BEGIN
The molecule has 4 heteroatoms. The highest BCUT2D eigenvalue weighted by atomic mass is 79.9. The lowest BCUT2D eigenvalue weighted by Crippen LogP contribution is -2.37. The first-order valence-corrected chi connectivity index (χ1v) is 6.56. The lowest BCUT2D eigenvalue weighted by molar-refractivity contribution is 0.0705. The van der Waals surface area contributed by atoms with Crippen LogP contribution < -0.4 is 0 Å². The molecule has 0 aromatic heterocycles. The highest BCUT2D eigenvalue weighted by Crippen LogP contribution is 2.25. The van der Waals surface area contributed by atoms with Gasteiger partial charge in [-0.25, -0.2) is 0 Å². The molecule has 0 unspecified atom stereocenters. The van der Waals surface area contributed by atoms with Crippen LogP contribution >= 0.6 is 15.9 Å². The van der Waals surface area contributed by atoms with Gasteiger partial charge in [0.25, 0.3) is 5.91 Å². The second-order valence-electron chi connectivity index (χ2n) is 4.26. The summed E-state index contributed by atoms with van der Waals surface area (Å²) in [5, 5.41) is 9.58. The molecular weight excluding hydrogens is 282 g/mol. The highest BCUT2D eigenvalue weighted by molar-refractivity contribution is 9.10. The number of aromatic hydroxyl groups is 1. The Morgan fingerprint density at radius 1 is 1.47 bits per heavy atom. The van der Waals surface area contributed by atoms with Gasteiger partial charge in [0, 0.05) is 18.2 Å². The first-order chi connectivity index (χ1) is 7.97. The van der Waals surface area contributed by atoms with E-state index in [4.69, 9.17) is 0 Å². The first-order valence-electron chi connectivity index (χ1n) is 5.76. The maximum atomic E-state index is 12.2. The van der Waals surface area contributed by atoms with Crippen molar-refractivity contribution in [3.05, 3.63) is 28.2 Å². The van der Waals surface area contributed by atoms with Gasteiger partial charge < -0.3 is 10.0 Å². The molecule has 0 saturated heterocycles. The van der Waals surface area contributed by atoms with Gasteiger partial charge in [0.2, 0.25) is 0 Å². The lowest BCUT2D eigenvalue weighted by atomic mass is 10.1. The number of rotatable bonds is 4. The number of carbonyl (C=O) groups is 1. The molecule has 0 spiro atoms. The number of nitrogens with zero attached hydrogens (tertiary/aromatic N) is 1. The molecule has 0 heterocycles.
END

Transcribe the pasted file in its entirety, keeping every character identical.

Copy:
The molecule has 4 heteroatoms. The highest BCUT2D eigenvalue weighted by atomic mass is 79.9. The lowest BCUT2D eigenvalue weighted by Crippen LogP contribution is -2.37. The first-order valence-corrected chi connectivity index (χ1v) is 6.56. The lowest BCUT2D eigenvalue weighted by molar-refractivity contribution is 0.0705. The van der Waals surface area contributed by atoms with Crippen LogP contribution < -0.4 is 0 Å². The molecule has 0 aromatic heterocycles. The highest BCUT2D eigenvalue weighted by Crippen LogP contribution is 2.25. The van der Waals surface area contributed by atoms with Gasteiger partial charge in [-0.25, -0.2) is 0 Å². The molecule has 0 unspecified atom stereocenters. The van der Waals surface area contributed by atoms with Crippen LogP contribution >= 0.6 is 15.9 Å². The van der Waals surface area contributed by atoms with Gasteiger partial charge in [0.25, 0.3) is 5.91 Å². The second-order valence-electron chi connectivity index (χ2n) is 4.26. The summed E-state index contributed by atoms with van der Waals surface area (Å²) in [5, 5.41) is 9.58. The molecular weight excluding hydrogens is 282 g/mol. The highest BCUT2D eigenvalue weighted by molar-refractivity contribution is 9.10. The number of aromatic hydroxyl groups is 1. The Morgan fingerprint density at radius 1 is 1.47 bits per heavy atom. The van der Waals surface area contributed by atoms with Gasteiger partial charge in [0, 0.05) is 18.2 Å². The first-order chi connectivity index (χ1) is 7.97. The van der Waals surface area contributed by atoms with E-state index in [4.69, 9.17) is 0 Å². The first-order valence-electron chi connectivity index (χ1n) is 5.76. The maximum atomic E-state index is 12.2. The van der Waals surface area contributed by atoms with Crippen molar-refractivity contribution in [3.05, 3.63) is 28.2 Å². The van der Waals surface area contributed by atoms with Gasteiger partial charge < -0.3 is 10.0 Å². The molecule has 0 saturated heterocycles. The van der Waals surface area contributed by atoms with Gasteiger partial charge in [0.2, 0.25) is 0 Å². The lowest BCUT2D eigenvalue weighted by atomic mass is 10.1. The number of rotatable bonds is 4. The number of carbonyl (C=O) groups is 1. The molecule has 0 spiro atoms. The number of nitrogens with zero attached hydrogens (tertiary/aromatic N) is 1. The molecule has 0 heterocycles.